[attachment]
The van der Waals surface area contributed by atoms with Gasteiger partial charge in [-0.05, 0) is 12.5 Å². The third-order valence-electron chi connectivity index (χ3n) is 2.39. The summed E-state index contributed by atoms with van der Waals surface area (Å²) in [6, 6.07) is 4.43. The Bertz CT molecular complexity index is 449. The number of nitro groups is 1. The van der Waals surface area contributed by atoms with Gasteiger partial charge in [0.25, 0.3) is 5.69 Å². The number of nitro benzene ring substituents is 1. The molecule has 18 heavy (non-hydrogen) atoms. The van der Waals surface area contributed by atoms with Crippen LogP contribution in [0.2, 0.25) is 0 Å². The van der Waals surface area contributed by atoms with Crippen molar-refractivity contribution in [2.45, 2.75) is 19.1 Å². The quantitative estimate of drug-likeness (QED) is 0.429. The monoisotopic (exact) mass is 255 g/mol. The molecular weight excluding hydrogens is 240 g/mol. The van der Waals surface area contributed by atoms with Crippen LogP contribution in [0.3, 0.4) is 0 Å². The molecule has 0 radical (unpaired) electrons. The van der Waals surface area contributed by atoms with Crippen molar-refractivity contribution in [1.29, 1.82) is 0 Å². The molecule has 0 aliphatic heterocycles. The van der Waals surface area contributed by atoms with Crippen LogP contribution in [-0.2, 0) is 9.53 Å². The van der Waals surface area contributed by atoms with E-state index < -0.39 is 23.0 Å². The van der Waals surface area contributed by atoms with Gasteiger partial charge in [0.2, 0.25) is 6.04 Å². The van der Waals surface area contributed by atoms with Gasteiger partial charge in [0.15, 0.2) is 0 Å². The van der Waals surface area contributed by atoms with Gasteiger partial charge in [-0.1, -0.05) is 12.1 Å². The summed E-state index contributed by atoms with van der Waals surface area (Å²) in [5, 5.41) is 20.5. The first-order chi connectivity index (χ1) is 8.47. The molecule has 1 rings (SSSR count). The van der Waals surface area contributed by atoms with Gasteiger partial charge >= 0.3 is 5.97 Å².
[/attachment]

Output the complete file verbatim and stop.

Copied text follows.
The van der Waals surface area contributed by atoms with Gasteiger partial charge in [-0.05, 0) is 12.5 Å². The third-order valence-electron chi connectivity index (χ3n) is 2.39. The summed E-state index contributed by atoms with van der Waals surface area (Å²) in [6, 6.07) is 4.43. The Bertz CT molecular complexity index is 449. The number of nitro groups is 1. The van der Waals surface area contributed by atoms with Gasteiger partial charge in [0.25, 0.3) is 5.69 Å². The number of nitro benzene ring substituents is 1. The molecule has 18 heavy (non-hydrogen) atoms. The van der Waals surface area contributed by atoms with Crippen LogP contribution in [0.2, 0.25) is 0 Å². The van der Waals surface area contributed by atoms with Crippen molar-refractivity contribution in [2.45, 2.75) is 19.1 Å². The quantitative estimate of drug-likeness (QED) is 0.429. The monoisotopic (exact) mass is 255 g/mol. The molecular weight excluding hydrogens is 240 g/mol. The van der Waals surface area contributed by atoms with Crippen LogP contribution in [0.3, 0.4) is 0 Å². The molecule has 0 radical (unpaired) electrons. The van der Waals surface area contributed by atoms with Crippen molar-refractivity contribution in [1.29, 1.82) is 0 Å². The molecule has 0 aliphatic heterocycles. The van der Waals surface area contributed by atoms with Crippen LogP contribution in [-0.2, 0) is 9.53 Å². The van der Waals surface area contributed by atoms with E-state index < -0.39 is 23.0 Å². The van der Waals surface area contributed by atoms with Gasteiger partial charge in [0.2, 0.25) is 6.04 Å². The van der Waals surface area contributed by atoms with Gasteiger partial charge in [0.15, 0.2) is 0 Å². The van der Waals surface area contributed by atoms with Gasteiger partial charge in [-0.1, -0.05) is 12.1 Å². The summed E-state index contributed by atoms with van der Waals surface area (Å²) in [5, 5.41) is 20.5. The first-order chi connectivity index (χ1) is 8.47. The molecule has 1 rings (SSSR count). The van der Waals surface area contributed by atoms with Gasteiger partial charge >= 0.3 is 5.97 Å².